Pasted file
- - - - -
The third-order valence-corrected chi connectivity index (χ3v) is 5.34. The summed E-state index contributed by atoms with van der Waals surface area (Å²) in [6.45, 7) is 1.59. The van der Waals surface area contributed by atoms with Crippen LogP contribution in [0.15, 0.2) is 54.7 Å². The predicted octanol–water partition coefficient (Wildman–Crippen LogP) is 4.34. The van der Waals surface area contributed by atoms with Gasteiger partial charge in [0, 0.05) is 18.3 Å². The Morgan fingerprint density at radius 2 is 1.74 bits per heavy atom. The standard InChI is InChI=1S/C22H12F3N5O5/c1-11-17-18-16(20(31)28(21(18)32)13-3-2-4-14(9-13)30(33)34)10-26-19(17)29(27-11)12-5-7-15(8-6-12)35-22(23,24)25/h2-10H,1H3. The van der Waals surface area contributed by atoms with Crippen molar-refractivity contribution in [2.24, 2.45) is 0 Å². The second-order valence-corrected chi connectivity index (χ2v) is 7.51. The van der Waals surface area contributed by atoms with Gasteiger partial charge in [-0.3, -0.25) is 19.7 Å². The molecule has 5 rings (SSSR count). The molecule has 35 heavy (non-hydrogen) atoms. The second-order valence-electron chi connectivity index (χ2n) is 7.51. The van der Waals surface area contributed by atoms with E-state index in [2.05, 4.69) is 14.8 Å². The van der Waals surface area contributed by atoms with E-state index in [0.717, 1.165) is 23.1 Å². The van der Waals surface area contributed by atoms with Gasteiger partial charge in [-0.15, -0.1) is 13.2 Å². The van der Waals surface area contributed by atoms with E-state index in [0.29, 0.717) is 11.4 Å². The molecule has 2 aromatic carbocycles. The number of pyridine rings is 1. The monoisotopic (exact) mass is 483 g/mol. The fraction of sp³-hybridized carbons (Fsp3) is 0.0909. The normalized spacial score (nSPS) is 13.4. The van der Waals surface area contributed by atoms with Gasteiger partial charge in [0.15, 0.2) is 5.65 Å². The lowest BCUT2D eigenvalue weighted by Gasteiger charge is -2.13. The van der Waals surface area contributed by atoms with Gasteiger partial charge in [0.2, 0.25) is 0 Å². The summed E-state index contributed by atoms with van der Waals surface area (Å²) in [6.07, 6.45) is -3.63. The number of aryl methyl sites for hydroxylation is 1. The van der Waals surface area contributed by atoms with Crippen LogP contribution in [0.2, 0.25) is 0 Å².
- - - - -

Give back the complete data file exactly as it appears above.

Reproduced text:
The third-order valence-corrected chi connectivity index (χ3v) is 5.34. The summed E-state index contributed by atoms with van der Waals surface area (Å²) in [6.45, 7) is 1.59. The van der Waals surface area contributed by atoms with Crippen LogP contribution in [0.15, 0.2) is 54.7 Å². The predicted octanol–water partition coefficient (Wildman–Crippen LogP) is 4.34. The van der Waals surface area contributed by atoms with Gasteiger partial charge in [0, 0.05) is 18.3 Å². The Morgan fingerprint density at radius 2 is 1.74 bits per heavy atom. The standard InChI is InChI=1S/C22H12F3N5O5/c1-11-17-18-16(20(31)28(21(18)32)13-3-2-4-14(9-13)30(33)34)10-26-19(17)29(27-11)12-5-7-15(8-6-12)35-22(23,24)25/h2-10H,1H3. The van der Waals surface area contributed by atoms with Crippen molar-refractivity contribution in [2.24, 2.45) is 0 Å². The second-order valence-corrected chi connectivity index (χ2v) is 7.51. The van der Waals surface area contributed by atoms with Gasteiger partial charge in [-0.3, -0.25) is 19.7 Å². The molecule has 5 rings (SSSR count). The molecule has 35 heavy (non-hydrogen) atoms. The second-order valence-electron chi connectivity index (χ2n) is 7.51. The van der Waals surface area contributed by atoms with E-state index in [2.05, 4.69) is 14.8 Å². The van der Waals surface area contributed by atoms with E-state index in [0.717, 1.165) is 23.1 Å². The van der Waals surface area contributed by atoms with Gasteiger partial charge in [-0.15, -0.1) is 13.2 Å². The van der Waals surface area contributed by atoms with E-state index in [0.29, 0.717) is 11.4 Å². The molecule has 2 aromatic carbocycles. The number of pyridine rings is 1. The monoisotopic (exact) mass is 483 g/mol. The fraction of sp³-hybridized carbons (Fsp3) is 0.0909. The normalized spacial score (nSPS) is 13.4. The van der Waals surface area contributed by atoms with Gasteiger partial charge in [0.15, 0.2) is 5.65 Å². The lowest BCUT2D eigenvalue weighted by Gasteiger charge is -2.13. The van der Waals surface area contributed by atoms with Gasteiger partial charge in [0.2, 0.25) is 0 Å². The summed E-state index contributed by atoms with van der Waals surface area (Å²) in [6.07, 6.45) is -3.63. The number of aryl methyl sites for hydroxylation is 1. The van der Waals surface area contributed by atoms with Crippen LogP contribution in [0.2, 0.25) is 0 Å².